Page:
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Science, Faith, and Biblical Archeology Science, Faith, and Biblical Archeology
Monday, January 17, 2011 by Alex Joffe | Jewish Ideas Daily » Daily Features

Biblical archeology was born out of twinned desires: to "illuminate" the world of the Bible and, ultimately, to prove the truth of the Word.
Why Rachel’s Tomb Matters Why Rachel’s Tomb Matters
Friday, November 19, 2010 by Alex Joffe | Jewish Ideas Daily » Daily Features

All cultures build on what came before them. But how they treat the past is a measure of cultures in the present. The treatment by Muslims of Rachel's tomb, lately much in the news, is a case in point.
Cemetery Politics Cemetery Politics
Wednesday, September 1, 2010 by Allan Nadler | Jewish Ideas Daily » Daily Features

Among the many bones its various enemies pick with the Jewish state, one has been much in the news lately: bones, very dry bones, residing in cemeteries both real and imagined all across the country.  
Digging King Herod Digging King Herod
Friday, August 20, 2010 by Aryeh Tepper | Jewish Ideas Daily » Daily Features

King Herod was a Jew of doubtful origin who ruled Israel in the years 40-4 B.C.E. During this same period, the Roman republic was being replaced by the Roman Empire with its vast expansionist aims. Relying on Roman support for his power, Herod was, in effect, Israel's little Roman emperor. And he played the part, bringing administrative order and economic prosperity to the country and creating hugely ambitious architectural projects. In the Roman way, he was also cruel, paranoid, and thorough, killing his wife, three sons, and an assortment of other relatives and confidants.
The New Israel Museum The New Israel Museum
Friday, August 13, 2010 by Aryeh Tepper | Jewish Ideas Daily » Daily Features

An expanded and revamped Israel Museum re-opened to the public in late July after three years of renovations. While the modest architecture remains as it was, the modernist cubes rolling with the Jerusalem landscape, the jumble of buildings has been streamlined: 25,000 square feet of exhibition space have been added, but the number of items on display has been reduced by a third. Overall, the design is significantly more user-friendly, with a spacious new entrance hall leading to the museum's remarkable collections, including its three most significant wings: archeology, Jewish art and life, and fine art.
A Dead Issue? A Dead Issue?
Monday, February 15, 2010 by Elli Fischer | Jewish Ideas Daily » Daily Features

Since the electrifying discovery of the Dead Sea Scrolls at Qumran in the late 1940's, the scholarly consensus has been that they were produced by the Essenes, a small Second Temple-era Jewish sect known to us from Josephus. Last year, a book by Rachel Elior, Memory and Oblivion: The Secret of the Dead Sea Scrolls (Hebrew), upended this seemingly settled issue by contending that, in fact, the Essenes never existed. Elior's revolutionary thesis, argued with force and stridency, has been discussed in major mainstream publications from Israeli newspapers to Time magazine. But the controversy, and clashing assessments of her achievement as a historian, have...
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Editors' Picks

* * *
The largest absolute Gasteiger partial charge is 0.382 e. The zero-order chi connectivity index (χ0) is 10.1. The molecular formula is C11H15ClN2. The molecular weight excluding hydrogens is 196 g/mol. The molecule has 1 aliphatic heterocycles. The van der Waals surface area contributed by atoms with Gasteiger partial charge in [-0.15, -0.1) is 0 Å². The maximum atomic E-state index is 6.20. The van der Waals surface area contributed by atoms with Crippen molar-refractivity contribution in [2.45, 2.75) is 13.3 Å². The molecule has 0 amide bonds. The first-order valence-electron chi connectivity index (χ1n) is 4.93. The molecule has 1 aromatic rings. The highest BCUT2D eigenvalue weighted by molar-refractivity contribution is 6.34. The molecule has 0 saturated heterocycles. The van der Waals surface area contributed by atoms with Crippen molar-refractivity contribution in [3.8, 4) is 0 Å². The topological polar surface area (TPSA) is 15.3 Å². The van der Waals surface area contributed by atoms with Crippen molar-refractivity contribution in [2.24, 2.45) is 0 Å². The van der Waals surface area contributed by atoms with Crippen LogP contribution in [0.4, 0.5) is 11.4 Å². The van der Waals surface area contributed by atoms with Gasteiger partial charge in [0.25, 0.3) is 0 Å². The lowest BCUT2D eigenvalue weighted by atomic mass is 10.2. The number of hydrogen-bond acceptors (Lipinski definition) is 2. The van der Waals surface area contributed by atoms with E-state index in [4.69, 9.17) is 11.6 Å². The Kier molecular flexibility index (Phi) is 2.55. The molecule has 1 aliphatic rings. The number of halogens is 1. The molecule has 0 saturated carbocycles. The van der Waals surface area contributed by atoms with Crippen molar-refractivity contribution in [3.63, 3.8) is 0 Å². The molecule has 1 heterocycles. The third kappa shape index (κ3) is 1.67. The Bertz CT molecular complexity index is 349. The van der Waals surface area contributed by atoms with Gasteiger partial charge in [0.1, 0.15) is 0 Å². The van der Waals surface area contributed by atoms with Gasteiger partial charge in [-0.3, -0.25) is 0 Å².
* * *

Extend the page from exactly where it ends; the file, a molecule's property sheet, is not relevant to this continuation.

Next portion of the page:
Disjecta Membra Benjamin Balint, Los Angeles Review of Books. Not for nothing was the Cairo Genizah called "the Living Sea Scrolls": its discoverers revolutionized the study of Mediterranean Jewish life at the very moment that it was drawing to a close.
Ardor, or Architecture Yonatan Silverman, Jerusalem Post. The holiness of Jerusalem in the Muslim tradition owes less to the Koran than it does to the opportunistic building program of Jerusalem's eight-century Umayyad rulers.
Analyzing Ashkelon Sam Roberts, New York Times. Science is revolutionizing the study of ancient Ashkelon—revealing mysterious cylinders as parts of ancient looms, proving that what we thought were palaces may really have been stables.
Shrine Online Sohrab Ahmari, Tablet. Unable to restore a shrine with a prominent Star of David in Iran, a U.S. organization and an Iranian-American architect are reviving the site in cyberspace.
The Afghanistan Genizah Gil Shefler, Jerusalem Post. The scholarly world is abuzz over a cave filled with ancient scrolls that may be the most significant historical discovery in the Jewish world since that of the Cairo Genizah.  (Hebrew report with video here.)      
Found on Hanukkah Zafrir Rinat, Haaretz. Excavations near the Western Wall unearthed a rare clay seal that appears to have been used to authenticate the purity of ritual objects used in the Second Temple.
Elephants and Homo erectus Arieh O‚ÄôSullivan, Media Line. A cave near Tel Aviv may offer up evidence that modern man first emerged not in Africa but in the Middle East—because of a scarcity of elephant meat.
From Haran to Hebron Moshe Gilad, Haaretz. One anthropologist is on a campaign to mark the 1,200 kilometer path traveled by the patriarch Abraham through Jordan, Syria, Iraq, and Israel.
Holy Land Stonehenge Associated Press. In Arabic, the site's name means "stone heap of the wild cats." In Hebrew it is known as the "wheel of ghosts." Just what is the mysterious prehistoric structure?
Who Lived in Qumran? Biblical Archaeology Society, Bible History Daily. An architectural analysis of the area where the Dead Sea Scrolls were discovered supports the identification of the community as a Second Temple-era Jewish sect known as the Essenes.